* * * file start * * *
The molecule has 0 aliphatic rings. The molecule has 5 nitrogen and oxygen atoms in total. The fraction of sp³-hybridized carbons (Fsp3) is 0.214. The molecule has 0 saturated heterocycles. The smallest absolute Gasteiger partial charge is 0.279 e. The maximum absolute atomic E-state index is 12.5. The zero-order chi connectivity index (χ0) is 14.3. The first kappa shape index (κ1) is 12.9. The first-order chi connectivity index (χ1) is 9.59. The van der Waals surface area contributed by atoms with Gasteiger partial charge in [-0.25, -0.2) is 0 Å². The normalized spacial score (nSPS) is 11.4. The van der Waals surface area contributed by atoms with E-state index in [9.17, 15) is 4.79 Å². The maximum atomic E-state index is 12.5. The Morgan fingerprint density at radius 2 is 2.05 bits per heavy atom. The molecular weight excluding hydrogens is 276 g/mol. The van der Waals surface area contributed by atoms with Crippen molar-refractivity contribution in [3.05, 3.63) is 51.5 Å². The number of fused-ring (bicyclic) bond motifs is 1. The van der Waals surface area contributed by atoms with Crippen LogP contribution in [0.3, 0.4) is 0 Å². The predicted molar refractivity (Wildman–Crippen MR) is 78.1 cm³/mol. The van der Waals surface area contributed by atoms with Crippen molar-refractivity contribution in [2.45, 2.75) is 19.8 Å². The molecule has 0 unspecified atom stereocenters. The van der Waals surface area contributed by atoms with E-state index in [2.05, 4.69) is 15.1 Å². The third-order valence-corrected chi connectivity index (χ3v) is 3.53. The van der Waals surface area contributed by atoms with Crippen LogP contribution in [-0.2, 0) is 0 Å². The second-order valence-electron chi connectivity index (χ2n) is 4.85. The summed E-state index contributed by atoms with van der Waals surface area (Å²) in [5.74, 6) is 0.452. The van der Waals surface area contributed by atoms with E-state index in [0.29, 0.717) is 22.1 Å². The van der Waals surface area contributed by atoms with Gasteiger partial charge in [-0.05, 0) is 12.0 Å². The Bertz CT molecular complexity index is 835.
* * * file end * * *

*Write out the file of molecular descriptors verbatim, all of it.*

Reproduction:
The molecule has 0 aliphatic rings. The molecule has 5 nitrogen and oxygen atoms in total. The fraction of sp³-hybridized carbons (Fsp3) is 0.214. The molecule has 0 saturated heterocycles. The smallest absolute Gasteiger partial charge is 0.279 e. The maximum absolute atomic E-state index is 12.5. The zero-order chi connectivity index (χ0) is 14.3. The first kappa shape index (κ1) is 12.9. The first-order chi connectivity index (χ1) is 9.59. The van der Waals surface area contributed by atoms with Gasteiger partial charge in [-0.25, -0.2) is 0 Å². The normalized spacial score (nSPS) is 11.4. The van der Waals surface area contributed by atoms with E-state index in [9.17, 15) is 4.79 Å². The maximum atomic E-state index is 12.5. The Morgan fingerprint density at radius 2 is 2.05 bits per heavy atom. The molecular weight excluding hydrogens is 276 g/mol. The van der Waals surface area contributed by atoms with Crippen molar-refractivity contribution in [3.05, 3.63) is 51.5 Å². The number of fused-ring (bicyclic) bond motifs is 1. The van der Waals surface area contributed by atoms with Crippen LogP contribution in [0.3, 0.4) is 0 Å². The predicted molar refractivity (Wildman–Crippen MR) is 78.1 cm³/mol. The van der Waals surface area contributed by atoms with Crippen molar-refractivity contribution in [2.45, 2.75) is 19.8 Å². The molecule has 0 unspecified atom stereocenters. The van der Waals surface area contributed by atoms with E-state index in [2.05, 4.69) is 15.1 Å². The third-order valence-corrected chi connectivity index (χ3v) is 3.53. The van der Waals surface area contributed by atoms with Crippen LogP contribution in [-0.2, 0) is 0 Å². The second-order valence-electron chi connectivity index (χ2n) is 4.85. The summed E-state index contributed by atoms with van der Waals surface area (Å²) in [5.74, 6) is 0.452. The van der Waals surface area contributed by atoms with E-state index in [0.29, 0.717) is 22.1 Å². The van der Waals surface area contributed by atoms with Gasteiger partial charge in [-0.05, 0) is 12.0 Å². The Bertz CT molecular complexity index is 835.